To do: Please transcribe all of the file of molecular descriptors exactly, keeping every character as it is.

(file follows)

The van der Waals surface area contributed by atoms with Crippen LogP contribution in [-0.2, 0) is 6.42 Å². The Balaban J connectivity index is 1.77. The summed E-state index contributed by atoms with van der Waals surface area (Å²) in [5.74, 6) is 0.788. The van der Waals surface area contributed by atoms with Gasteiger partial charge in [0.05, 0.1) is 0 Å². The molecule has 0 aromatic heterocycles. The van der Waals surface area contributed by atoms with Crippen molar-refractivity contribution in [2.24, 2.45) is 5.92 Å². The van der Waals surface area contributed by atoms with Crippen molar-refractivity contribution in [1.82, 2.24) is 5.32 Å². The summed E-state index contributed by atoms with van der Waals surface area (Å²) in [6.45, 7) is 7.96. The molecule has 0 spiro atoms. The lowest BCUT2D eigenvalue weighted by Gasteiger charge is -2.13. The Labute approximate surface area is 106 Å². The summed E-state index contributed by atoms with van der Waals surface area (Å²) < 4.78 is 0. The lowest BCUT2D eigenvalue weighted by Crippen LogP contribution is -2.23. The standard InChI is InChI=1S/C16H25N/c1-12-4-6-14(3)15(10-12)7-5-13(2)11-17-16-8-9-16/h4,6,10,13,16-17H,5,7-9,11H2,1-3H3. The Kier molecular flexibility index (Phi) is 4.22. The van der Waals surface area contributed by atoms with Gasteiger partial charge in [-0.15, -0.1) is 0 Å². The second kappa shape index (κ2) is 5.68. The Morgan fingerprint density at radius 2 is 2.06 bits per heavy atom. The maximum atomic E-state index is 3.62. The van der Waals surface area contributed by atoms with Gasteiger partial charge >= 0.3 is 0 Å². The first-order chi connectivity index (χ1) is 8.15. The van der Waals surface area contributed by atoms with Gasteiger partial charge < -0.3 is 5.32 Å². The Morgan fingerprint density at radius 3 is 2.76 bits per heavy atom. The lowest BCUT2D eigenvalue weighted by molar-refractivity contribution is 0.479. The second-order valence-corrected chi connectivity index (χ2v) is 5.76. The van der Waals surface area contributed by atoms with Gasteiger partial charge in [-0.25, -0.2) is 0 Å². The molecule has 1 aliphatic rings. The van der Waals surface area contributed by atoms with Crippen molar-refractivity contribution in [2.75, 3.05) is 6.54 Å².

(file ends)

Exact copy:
The van der Waals surface area contributed by atoms with Crippen LogP contribution in [-0.2, 0) is 6.42 Å². The Balaban J connectivity index is 1.77. The summed E-state index contributed by atoms with van der Waals surface area (Å²) in [5.74, 6) is 0.788. The van der Waals surface area contributed by atoms with Gasteiger partial charge in [0.05, 0.1) is 0 Å². The molecule has 0 aromatic heterocycles. The van der Waals surface area contributed by atoms with Crippen molar-refractivity contribution in [2.24, 2.45) is 5.92 Å². The van der Waals surface area contributed by atoms with Crippen molar-refractivity contribution in [1.82, 2.24) is 5.32 Å². The summed E-state index contributed by atoms with van der Waals surface area (Å²) in [6.45, 7) is 7.96. The molecule has 0 spiro atoms. The lowest BCUT2D eigenvalue weighted by Gasteiger charge is -2.13. The Labute approximate surface area is 106 Å². The summed E-state index contributed by atoms with van der Waals surface area (Å²) < 4.78 is 0. The lowest BCUT2D eigenvalue weighted by Crippen LogP contribution is -2.23. The standard InChI is InChI=1S/C16H25N/c1-12-4-6-14(3)15(10-12)7-5-13(2)11-17-16-8-9-16/h4,6,10,13,16-17H,5,7-9,11H2,1-3H3. The Kier molecular flexibility index (Phi) is 4.22. The van der Waals surface area contributed by atoms with Gasteiger partial charge in [-0.15, -0.1) is 0 Å². The second kappa shape index (κ2) is 5.68. The Morgan fingerprint density at radius 2 is 2.06 bits per heavy atom. The maximum atomic E-state index is 3.62. The van der Waals surface area contributed by atoms with Gasteiger partial charge >= 0.3 is 0 Å². The first-order chi connectivity index (χ1) is 8.15. The van der Waals surface area contributed by atoms with Gasteiger partial charge < -0.3 is 5.32 Å². The Morgan fingerprint density at radius 3 is 2.76 bits per heavy atom. The lowest BCUT2D eigenvalue weighted by molar-refractivity contribution is 0.479. The second-order valence-corrected chi connectivity index (χ2v) is 5.76. The van der Waals surface area contributed by atoms with Gasteiger partial charge in [-0.25, -0.2) is 0 Å². The molecule has 1 aliphatic rings. The van der Waals surface area contributed by atoms with Crippen molar-refractivity contribution in [2.75, 3.05) is 6.54 Å².